You can buy a new helmet or replace the old, after reading about tips and tricks.
You should know the following great instructions, which will be beneficial not only to your but also for your health in case of head injuries and wounds.
Calculate the Date of Issue of the Helmet
Keenly observe the date when you get it from your company or your workplace.
Remember when you got it from a shop and when you started to wear it to your work.
This method is easy to determine the date of manufacture.
Check the Clock-Like Symbol
With this clock, you can check the manufactures date.
The clock inside the helmet is similar to an analog Clock. Instead of minute and hour needles, there is a pointing arrow.
You may know this is the manufacture date exactly.
Year of Manufacturer
This note is very tricky to get info about the manufacturing year of any safety helmet.
Usually, it is on the face-side of the shad of any helmet.
It’s not a full written year, but you have to be assuming: for example, if there is 13, it’s confirmed that the manufacture date is 2013.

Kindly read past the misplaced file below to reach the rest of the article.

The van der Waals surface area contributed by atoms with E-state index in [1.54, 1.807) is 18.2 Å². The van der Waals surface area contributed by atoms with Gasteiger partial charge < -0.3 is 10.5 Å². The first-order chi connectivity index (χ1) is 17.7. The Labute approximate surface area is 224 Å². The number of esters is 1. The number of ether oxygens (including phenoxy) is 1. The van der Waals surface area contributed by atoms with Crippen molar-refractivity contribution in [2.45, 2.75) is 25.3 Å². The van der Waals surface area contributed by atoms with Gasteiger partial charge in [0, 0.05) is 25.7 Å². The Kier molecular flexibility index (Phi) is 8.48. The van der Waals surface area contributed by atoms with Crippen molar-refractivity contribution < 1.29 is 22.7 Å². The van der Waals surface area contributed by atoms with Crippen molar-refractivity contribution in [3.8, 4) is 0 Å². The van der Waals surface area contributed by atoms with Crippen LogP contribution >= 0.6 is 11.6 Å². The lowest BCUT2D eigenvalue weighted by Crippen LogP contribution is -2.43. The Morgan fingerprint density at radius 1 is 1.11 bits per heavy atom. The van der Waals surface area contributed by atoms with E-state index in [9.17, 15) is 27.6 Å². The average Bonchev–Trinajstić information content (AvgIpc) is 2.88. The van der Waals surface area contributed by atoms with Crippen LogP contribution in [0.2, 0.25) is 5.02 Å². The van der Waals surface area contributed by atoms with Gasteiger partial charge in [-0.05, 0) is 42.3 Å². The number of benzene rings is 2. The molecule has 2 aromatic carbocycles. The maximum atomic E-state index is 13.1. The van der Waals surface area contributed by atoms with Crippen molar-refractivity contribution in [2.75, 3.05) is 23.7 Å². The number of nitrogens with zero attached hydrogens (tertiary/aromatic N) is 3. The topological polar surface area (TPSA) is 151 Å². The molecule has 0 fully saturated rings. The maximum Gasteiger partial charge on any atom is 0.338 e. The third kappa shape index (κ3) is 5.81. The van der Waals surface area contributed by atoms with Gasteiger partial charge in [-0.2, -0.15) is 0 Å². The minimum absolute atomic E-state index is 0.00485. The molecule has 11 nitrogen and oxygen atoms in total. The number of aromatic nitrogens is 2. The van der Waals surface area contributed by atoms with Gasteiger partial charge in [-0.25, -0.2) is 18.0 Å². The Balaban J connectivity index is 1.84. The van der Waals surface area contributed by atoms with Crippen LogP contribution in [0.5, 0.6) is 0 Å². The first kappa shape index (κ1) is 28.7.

All you should know, that not every manufacturing company or government has fixed regulations regarding the dates.
One should search for the symbols in the shape of lines like II or III, dots, or maybe a square.
What is the proper timeframe for using the Helmet?
It is popularly accepted that the lifespan of a helmet is 3 years, but will it function effectively till the expiration date?
Many people usually misconceive that you can use the helmet till expiration date, but it is pertinent to highlight that the expiration date is only but the maximum date that the helmet can be used.
It is categorically stated on the manufacturer’s guideline. The expiration date is not necessary the replacement date.
Helmets are generally designed to be resistive to knocks, falls and high impacts.
It can fall or drop to the floor at any time.
so, the helmet is usually exposed to harsh weather when it is worn.
According to e manufacturers, it is advisable to replace your chainsaw helmet once it faces a huge impact.